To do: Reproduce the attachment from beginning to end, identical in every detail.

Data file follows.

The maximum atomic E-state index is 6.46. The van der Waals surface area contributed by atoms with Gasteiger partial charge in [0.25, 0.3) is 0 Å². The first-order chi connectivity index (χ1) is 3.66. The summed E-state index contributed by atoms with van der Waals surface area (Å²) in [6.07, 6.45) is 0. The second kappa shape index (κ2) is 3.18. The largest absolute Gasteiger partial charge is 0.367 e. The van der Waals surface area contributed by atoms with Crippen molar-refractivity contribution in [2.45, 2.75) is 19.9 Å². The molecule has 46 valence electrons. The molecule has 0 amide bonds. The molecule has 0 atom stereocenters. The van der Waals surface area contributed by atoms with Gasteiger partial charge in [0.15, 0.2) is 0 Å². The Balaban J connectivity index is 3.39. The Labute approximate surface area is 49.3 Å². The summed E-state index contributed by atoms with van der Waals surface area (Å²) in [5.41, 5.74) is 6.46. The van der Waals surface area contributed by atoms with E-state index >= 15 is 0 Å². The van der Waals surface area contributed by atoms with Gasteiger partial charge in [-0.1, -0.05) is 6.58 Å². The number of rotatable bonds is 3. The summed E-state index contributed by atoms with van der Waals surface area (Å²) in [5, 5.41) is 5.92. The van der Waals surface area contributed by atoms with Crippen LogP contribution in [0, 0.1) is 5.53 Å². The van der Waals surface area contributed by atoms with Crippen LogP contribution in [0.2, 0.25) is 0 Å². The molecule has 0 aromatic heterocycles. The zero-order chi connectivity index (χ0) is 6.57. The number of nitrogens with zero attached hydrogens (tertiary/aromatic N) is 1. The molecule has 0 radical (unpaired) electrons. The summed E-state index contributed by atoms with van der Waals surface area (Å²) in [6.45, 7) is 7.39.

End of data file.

The maximum atomic E-state index is 6.46. The van der Waals surface area contributed by atoms with Gasteiger partial charge in [0.25, 0.3) is 0 Å². The first-order chi connectivity index (χ1) is 3.66. The summed E-state index contributed by atoms with van der Waals surface area (Å²) in [6.07, 6.45) is 0. The second kappa shape index (κ2) is 3.18. The largest absolute Gasteiger partial charge is 0.367 e. The van der Waals surface area contributed by atoms with Crippen molar-refractivity contribution in [2.45, 2.75) is 19.9 Å². The molecule has 46 valence electrons. The molecule has 0 amide bonds. The molecule has 0 atom stereocenters. The van der Waals surface area contributed by atoms with Gasteiger partial charge in [0.15, 0.2) is 0 Å². The Balaban J connectivity index is 3.39. The Labute approximate surface area is 49.3 Å². The summed E-state index contributed by atoms with van der Waals surface area (Å²) in [5.41, 5.74) is 6.46. The van der Waals surface area contributed by atoms with E-state index >= 15 is 0 Å². The van der Waals surface area contributed by atoms with Gasteiger partial charge in [-0.1, -0.05) is 6.58 Å². The number of rotatable bonds is 3. The summed E-state index contributed by atoms with van der Waals surface area (Å²) in [5, 5.41) is 5.92. The van der Waals surface area contributed by atoms with Crippen LogP contribution in [0, 0.1) is 5.53 Å². The van der Waals surface area contributed by atoms with Crippen LogP contribution in [0.2, 0.25) is 0 Å². The molecule has 0 aromatic heterocycles. The zero-order chi connectivity index (χ0) is 6.57. The number of nitrogens with zero attached hydrogens (tertiary/aromatic N) is 1. The molecule has 0 radical (unpaired) electrons. The summed E-state index contributed by atoms with van der Waals surface area (Å²) in [6.45, 7) is 7.39.